A trial of cashless welfare cards might be expanded to more communities in this year's federal budget.
Human Services Minister Alan Tudge has flagged consultations are underway.
"We just want to further consult with different regions... in terms of their appetite for having it introduced," Mr Tudge told the ABC Radio.
The cards quarantine 80 per cent of welfare payments, which can't be used to buy booze or gamble, but can pay for housing, food, clothing, household supplies and essentials.
The remaining 20 per cent of a welfare payment is placed in a person's regular bank account and can be withdrawn as cash.
Trials have been underway at Kununurra in Western Australia and Ceduna in South Australia.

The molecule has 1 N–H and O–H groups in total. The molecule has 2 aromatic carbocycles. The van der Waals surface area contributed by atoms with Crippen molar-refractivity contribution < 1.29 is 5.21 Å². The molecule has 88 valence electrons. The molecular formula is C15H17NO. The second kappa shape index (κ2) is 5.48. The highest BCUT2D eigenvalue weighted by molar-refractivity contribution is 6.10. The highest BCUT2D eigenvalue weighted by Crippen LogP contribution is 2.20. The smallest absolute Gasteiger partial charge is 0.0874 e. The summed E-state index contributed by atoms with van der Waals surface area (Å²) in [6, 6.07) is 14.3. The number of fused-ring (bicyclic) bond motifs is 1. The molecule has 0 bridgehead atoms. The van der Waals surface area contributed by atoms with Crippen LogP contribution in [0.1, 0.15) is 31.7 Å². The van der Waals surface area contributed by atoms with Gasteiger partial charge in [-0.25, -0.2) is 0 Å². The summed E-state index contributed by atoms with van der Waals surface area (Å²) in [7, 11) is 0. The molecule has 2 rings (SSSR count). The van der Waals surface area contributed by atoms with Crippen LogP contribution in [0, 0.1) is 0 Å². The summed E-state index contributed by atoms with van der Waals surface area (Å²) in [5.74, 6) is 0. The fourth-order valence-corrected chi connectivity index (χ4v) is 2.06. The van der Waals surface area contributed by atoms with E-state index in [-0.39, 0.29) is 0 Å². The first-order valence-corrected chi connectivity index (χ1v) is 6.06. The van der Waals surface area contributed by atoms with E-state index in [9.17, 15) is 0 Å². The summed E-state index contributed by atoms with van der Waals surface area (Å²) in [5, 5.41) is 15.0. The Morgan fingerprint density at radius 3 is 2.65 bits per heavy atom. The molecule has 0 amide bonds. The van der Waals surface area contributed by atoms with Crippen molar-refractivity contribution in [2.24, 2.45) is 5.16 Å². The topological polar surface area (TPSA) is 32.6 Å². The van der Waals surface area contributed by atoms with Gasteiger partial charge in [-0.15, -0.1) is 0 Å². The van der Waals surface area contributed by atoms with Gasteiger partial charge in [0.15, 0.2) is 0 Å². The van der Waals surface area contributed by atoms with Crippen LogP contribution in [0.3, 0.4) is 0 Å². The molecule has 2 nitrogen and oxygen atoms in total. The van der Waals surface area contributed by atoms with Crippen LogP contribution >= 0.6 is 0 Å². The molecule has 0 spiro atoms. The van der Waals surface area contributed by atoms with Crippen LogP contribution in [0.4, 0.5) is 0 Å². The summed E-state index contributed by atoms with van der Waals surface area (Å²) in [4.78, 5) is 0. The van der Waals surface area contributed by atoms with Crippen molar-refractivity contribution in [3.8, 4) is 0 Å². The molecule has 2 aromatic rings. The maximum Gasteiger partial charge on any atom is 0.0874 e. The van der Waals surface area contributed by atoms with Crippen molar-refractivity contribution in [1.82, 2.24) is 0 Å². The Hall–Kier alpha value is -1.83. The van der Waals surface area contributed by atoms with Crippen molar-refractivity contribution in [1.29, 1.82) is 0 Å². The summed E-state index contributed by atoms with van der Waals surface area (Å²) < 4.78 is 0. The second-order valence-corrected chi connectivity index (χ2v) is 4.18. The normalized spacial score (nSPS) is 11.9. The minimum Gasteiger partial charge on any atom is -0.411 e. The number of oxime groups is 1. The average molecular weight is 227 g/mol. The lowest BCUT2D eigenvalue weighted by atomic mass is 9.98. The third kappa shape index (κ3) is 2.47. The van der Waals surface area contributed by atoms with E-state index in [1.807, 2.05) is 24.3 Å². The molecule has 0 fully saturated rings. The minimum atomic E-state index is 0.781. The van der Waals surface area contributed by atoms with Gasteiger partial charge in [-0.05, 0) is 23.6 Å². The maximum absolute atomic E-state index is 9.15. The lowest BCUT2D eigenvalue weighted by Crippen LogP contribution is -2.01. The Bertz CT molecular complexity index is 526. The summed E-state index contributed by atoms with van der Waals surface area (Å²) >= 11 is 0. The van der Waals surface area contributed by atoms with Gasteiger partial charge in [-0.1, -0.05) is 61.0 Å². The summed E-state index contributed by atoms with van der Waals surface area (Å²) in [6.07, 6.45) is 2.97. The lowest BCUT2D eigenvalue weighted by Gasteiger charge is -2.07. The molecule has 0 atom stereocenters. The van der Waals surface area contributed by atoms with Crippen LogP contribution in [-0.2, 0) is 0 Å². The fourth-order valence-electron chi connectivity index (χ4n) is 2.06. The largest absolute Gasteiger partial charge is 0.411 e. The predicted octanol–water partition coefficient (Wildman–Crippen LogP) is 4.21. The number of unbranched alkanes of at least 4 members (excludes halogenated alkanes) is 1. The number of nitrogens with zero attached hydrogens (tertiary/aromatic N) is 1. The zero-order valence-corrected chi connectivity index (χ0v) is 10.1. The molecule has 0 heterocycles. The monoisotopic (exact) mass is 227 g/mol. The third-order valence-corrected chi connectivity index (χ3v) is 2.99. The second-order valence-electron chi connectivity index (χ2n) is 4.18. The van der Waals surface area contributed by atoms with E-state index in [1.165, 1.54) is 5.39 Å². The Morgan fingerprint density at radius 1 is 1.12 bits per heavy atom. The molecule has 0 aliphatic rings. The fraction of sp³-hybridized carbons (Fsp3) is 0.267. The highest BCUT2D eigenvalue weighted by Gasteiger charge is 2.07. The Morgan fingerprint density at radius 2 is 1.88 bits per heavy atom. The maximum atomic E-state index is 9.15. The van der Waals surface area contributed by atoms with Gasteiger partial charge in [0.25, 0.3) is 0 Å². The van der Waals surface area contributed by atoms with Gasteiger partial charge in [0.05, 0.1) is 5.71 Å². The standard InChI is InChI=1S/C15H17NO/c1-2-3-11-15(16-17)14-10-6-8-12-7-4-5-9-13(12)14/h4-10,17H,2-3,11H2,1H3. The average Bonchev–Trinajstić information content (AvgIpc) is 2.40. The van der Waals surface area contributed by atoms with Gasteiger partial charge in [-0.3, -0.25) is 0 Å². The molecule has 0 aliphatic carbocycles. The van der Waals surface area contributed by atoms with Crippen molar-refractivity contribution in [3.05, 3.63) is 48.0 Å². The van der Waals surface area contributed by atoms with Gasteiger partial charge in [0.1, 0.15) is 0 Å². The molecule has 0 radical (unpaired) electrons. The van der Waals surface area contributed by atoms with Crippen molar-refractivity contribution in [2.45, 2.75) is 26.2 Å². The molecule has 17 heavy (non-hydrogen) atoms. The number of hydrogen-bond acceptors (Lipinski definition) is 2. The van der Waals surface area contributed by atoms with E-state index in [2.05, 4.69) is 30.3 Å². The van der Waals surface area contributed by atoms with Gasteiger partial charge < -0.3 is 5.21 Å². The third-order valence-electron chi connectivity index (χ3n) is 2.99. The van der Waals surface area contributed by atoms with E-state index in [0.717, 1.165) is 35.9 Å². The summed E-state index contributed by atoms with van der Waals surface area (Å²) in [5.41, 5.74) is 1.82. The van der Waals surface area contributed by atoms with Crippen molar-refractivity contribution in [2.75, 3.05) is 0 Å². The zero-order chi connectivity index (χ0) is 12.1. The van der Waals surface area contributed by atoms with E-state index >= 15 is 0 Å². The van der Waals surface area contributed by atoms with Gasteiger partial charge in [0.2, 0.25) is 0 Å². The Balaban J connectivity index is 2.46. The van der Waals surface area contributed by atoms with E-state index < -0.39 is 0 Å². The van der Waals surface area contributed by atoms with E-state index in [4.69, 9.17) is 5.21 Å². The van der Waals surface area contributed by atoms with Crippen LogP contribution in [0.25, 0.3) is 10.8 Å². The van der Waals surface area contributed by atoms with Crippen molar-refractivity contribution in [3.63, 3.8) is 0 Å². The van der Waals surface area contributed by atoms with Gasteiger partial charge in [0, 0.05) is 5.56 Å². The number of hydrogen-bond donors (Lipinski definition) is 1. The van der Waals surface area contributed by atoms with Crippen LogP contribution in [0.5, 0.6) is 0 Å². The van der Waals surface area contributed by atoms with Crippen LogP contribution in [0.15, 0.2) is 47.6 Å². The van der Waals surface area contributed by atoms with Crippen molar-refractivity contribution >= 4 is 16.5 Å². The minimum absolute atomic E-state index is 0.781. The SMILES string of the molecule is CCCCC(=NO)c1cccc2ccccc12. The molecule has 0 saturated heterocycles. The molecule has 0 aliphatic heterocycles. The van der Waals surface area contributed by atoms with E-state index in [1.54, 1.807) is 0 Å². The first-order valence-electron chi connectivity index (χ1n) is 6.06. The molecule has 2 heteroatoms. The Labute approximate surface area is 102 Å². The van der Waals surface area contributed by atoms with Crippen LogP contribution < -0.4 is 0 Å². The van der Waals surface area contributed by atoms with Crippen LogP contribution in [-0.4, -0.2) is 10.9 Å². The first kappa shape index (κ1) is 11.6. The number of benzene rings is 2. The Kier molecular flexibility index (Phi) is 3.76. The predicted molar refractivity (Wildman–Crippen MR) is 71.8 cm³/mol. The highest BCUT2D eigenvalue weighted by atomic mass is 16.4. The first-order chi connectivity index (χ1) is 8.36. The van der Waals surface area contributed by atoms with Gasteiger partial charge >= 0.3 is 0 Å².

Liberal backbencher Rowan Ramsey's electorate covers Ceduna and he supports a further roll out.
"I find it difficult to envisage a community that it wouldn't work in," he told ABC Radio.
"It doesn't matter where you go, whether you go to Port Augusta or Adelaide or into the middle of Sydney."
Indigenous groups and the Greens are not convinced of the cards' merits.